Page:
As well as my ‘Fast landscapes’ I’m also working on a series of Auto portraits. The theme behind these paintings is our increasing use of robots and on the implantation of artificial devices/organs in the human body. I ask myself if we’re moving towards a ‘cyborg’-culture? The car is my metaphor for this story – the first sign of a premature cyborg.

Tim Cannon ‘the first Cyborg’,

Tim Cannon ‘the first Cyborg’, he has recently inserted an implant to collect biometric data in his arm. It measures body temperature and receiving notifications if he has the flu.

The car and man stand side-by-side. The car gives man a faster and greater range. It’s unthinkable to be without cars, despite the pollution this brings. You can see this symbiosis of man and machine in my paintings. The colours of the cars are derivative of my skin colour and the behaviour of the driver is translated in the form of the car.

I use the same techniques as in my Fast Landscape paintings. The canvas is partly painted (acrylic) and partly embroidered on untreated linen. The use of soft materials reinforces the humanity of the car.

Car portrait 5 / Autoportret 5

Car portrait 5 / Autoportret 5, 2013, acrylic and thread on untreated canvas, size 40 x 40 cm

Car portrait 6/ Autoportret 6

Car portrait 6/ Autoportret 6, 2013, acrylic and thread on untreated canvas, size 40 x 40 cm

Do you use a sketchbook?

After sorting the photo material I look for a strong composition; This can be a collage of multiple photos. I write and draw in my sketchbook from the moment I start any new work. It’s also a way to handle the work during the time consuming process of creating large canvases, which can take between 7-8 months. The notes also help to make the right choices.

What currently inspires you and which other artists do you admire and why?

The Red Capsule by Kristin Sæterdal

The Red Capsule. 2011. 155 x 585 cm, tapestry by Kristin Sæterdal

I have several artist who inspire me:

  • Heringa/Van Kalsbeek for the freedom and experiments in their work
  • Rembrandt for his shading technique and the interplay of lines
  • Anselm Kiefer for his composition-building and the use of road or rail to lead the spectator into his painting
  • Christiaan Bastiaans dares to use difficult themes (child soldiers/trade bodies) to handle, he creates sculptures which are both bizarre and beautiful
  • Kristin Sæterdal – I recognize my work somewhere in her work; The popular culture of computer games and science fiction as well as the absorbing landscapes.
Heringa/van Kalsbeek

Heringa/van Kalsbeek

Tell us about a piece of work you have fond memories of and why?

Fast Landscape Coincidence/Snellandschap Toeval from 2010 has created a huge change in my work. It brought new imagery to my work. And this was my first piece to be hung in an art museum, the gemeentemuseum Den Haag (exhibition Summer Expo 2011).

 Toeval / Coincidence

Toeval / Coincidence, 2010, Acrylic and thread on untreated canvas, size 70 x 100 cm

Texture, skin and colour

What advice would you give to an aspiring textile artist?

I recommend visiting lots of exhibitions with different disciplines. And to see textile art in real life, you lose a part of the texture, skin and colour on the computer screen and in books.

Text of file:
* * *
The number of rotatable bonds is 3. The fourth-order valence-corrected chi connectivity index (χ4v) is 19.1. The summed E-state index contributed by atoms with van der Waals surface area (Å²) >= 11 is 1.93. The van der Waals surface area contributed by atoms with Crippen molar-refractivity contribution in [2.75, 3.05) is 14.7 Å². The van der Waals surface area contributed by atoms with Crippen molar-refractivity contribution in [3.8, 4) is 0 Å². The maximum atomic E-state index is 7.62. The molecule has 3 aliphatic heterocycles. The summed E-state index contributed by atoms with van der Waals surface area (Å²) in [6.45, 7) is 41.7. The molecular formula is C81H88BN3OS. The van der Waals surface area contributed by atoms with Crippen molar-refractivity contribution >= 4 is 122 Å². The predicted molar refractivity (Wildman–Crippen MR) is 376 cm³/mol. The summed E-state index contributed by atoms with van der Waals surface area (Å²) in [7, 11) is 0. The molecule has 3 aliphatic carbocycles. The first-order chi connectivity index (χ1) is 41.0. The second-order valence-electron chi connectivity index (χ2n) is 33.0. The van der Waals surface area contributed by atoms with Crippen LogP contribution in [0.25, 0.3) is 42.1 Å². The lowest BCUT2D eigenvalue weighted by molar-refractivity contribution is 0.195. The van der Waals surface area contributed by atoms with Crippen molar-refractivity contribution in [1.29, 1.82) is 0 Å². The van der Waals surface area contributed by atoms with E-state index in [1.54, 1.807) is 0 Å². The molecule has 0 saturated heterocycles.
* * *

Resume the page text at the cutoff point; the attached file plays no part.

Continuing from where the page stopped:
Can you recommend 3 or 4 books for textile artists?

I like the initiatives of Ellen Bakker ‘Textile is alive’, the magazine Textiel Plus and Contemporary Textiles: The Fabric of Fine Art.

What piece of equipment or tool could you not live without?

My needle! Because this needle has become crooked by my embroidery, I hope it never breaks.

Do you give talks or run workshops or classes? If so where can readers find information about these?

I give workshops and courses in my studio called Atelier Z7+ in Zutphen. These lessons are focused on drawing, painting and general visual arts, not specifically on embroidery. I offer experimentation in mixed media.

Fast Landscape, Magic Kiss

How do you go about choosing where to show your work?

I have exhibited my work in several galleries in the Netherlands. A good open equal relationship with the gallery owners is important.

Where can readers see your work this year?

Snellandschap, / Fast World,

Snellandschap, / Fast World, 2013, acrylic and thread on untreated canvas, size 80 x 140 cm

You can see two of my paintings, ‘Fast Landscape‘ and ‘Fast Landscape, Magic Kiss‘ at the Den Haag art museum Summer Expo 2014.
From 29 may till 1 September 2014. More information

And possibly two more exhibits later this year.

For more information please visit:

If you’ve enjoyed this interview with Pauline let us know by leaving a comment below.

Saturday 23rd, September 2023 / 09:21

About the author

Sam is the co-founder of and son of textile artist Sue Stone. Connect with Sam on Google+c/a>

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2 comments on “Pauline Nijenhuis: Man and machine”

  1. Jeanne says:

    Excellent interview! Moving to a rural area also changed my work. Next time I’m in the Netherlands, I hope to view some of Pauline’s work.

  2. Ingrid Nooijen says:

    Hoi Pauline,

    Af en toe breng ik een bezoekje aan je website. Op afstand kijk ik dan mee naar jouw ontwikkeling als kunstenaar.
    Ik heb met veel plezier dit interview gelezen. Prachtig om te zien hoe jij je als “artist” hebt ontwikkeld sinds onze kennismaking in Krimpen. Misschien zijn we in 2015 een keer in de gelegenheid om je werken te komen bezichtigen ergens. Heel veel succes verder en een prachtig 2015 gewenst! Groeten…